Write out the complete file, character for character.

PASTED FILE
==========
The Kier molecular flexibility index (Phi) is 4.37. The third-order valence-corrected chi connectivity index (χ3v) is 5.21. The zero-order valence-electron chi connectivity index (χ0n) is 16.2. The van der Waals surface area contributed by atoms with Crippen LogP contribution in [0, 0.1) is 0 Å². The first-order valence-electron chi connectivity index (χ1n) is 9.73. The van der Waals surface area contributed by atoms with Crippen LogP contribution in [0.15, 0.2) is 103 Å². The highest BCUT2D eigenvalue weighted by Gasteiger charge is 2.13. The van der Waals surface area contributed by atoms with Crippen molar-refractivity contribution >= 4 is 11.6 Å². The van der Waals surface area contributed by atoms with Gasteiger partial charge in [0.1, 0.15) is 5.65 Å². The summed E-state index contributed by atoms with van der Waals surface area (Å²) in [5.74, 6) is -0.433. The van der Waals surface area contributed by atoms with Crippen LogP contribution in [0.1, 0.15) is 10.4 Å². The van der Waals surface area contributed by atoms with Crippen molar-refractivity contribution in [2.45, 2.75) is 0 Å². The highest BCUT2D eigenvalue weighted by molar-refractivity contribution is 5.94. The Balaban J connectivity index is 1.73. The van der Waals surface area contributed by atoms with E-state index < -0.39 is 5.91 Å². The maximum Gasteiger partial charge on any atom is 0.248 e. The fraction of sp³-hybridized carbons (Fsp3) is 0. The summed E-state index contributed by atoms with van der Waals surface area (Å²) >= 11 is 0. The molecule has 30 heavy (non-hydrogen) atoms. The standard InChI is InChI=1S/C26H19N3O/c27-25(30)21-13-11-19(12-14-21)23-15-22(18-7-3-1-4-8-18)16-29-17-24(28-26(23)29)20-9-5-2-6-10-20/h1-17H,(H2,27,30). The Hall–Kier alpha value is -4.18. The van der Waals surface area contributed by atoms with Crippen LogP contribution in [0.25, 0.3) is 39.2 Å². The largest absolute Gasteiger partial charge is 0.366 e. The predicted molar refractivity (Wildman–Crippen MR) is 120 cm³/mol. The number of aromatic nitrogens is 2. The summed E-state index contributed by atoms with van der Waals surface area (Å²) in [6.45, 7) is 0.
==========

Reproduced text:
The Kier molecular flexibility index (Phi) is 4.37. The third-order valence-corrected chi connectivity index (χ3v) is 5.21. The zero-order valence-electron chi connectivity index (χ0n) is 16.2. The van der Waals surface area contributed by atoms with Crippen LogP contribution in [0, 0.1) is 0 Å². The first-order valence-electron chi connectivity index (χ1n) is 9.73. The van der Waals surface area contributed by atoms with Crippen LogP contribution in [0.15, 0.2) is 103 Å². The highest BCUT2D eigenvalue weighted by Gasteiger charge is 2.13. The van der Waals surface area contributed by atoms with Crippen molar-refractivity contribution >= 4 is 11.6 Å². The van der Waals surface area contributed by atoms with Gasteiger partial charge in [0.1, 0.15) is 5.65 Å². The summed E-state index contributed by atoms with van der Waals surface area (Å²) in [5.74, 6) is -0.433. The van der Waals surface area contributed by atoms with Crippen LogP contribution in [0.1, 0.15) is 10.4 Å². The van der Waals surface area contributed by atoms with Crippen molar-refractivity contribution in [2.45, 2.75) is 0 Å². The highest BCUT2D eigenvalue weighted by molar-refractivity contribution is 5.94. The Balaban J connectivity index is 1.73. The van der Waals surface area contributed by atoms with E-state index < -0.39 is 5.91 Å². The maximum Gasteiger partial charge on any atom is 0.248 e. The fraction of sp³-hybridized carbons (Fsp3) is 0. The summed E-state index contributed by atoms with van der Waals surface area (Å²) >= 11 is 0. The molecule has 30 heavy (non-hydrogen) atoms. The standard InChI is InChI=1S/C26H19N3O/c27-25(30)21-13-11-19(12-14-21)23-15-22(18-7-3-1-4-8-18)16-29-17-24(28-26(23)29)20-9-5-2-6-10-20/h1-17H,(H2,27,30). The Hall–Kier alpha value is -4.18. The van der Waals surface area contributed by atoms with Crippen LogP contribution in [0.25, 0.3) is 39.2 Å². The largest absolute Gasteiger partial charge is 0.366 e. The predicted molar refractivity (Wildman–Crippen MR) is 120 cm³/mol. The number of aromatic nitrogens is 2. The summed E-state index contributed by atoms with van der Waals surface area (Å²) in [6.45, 7) is 0.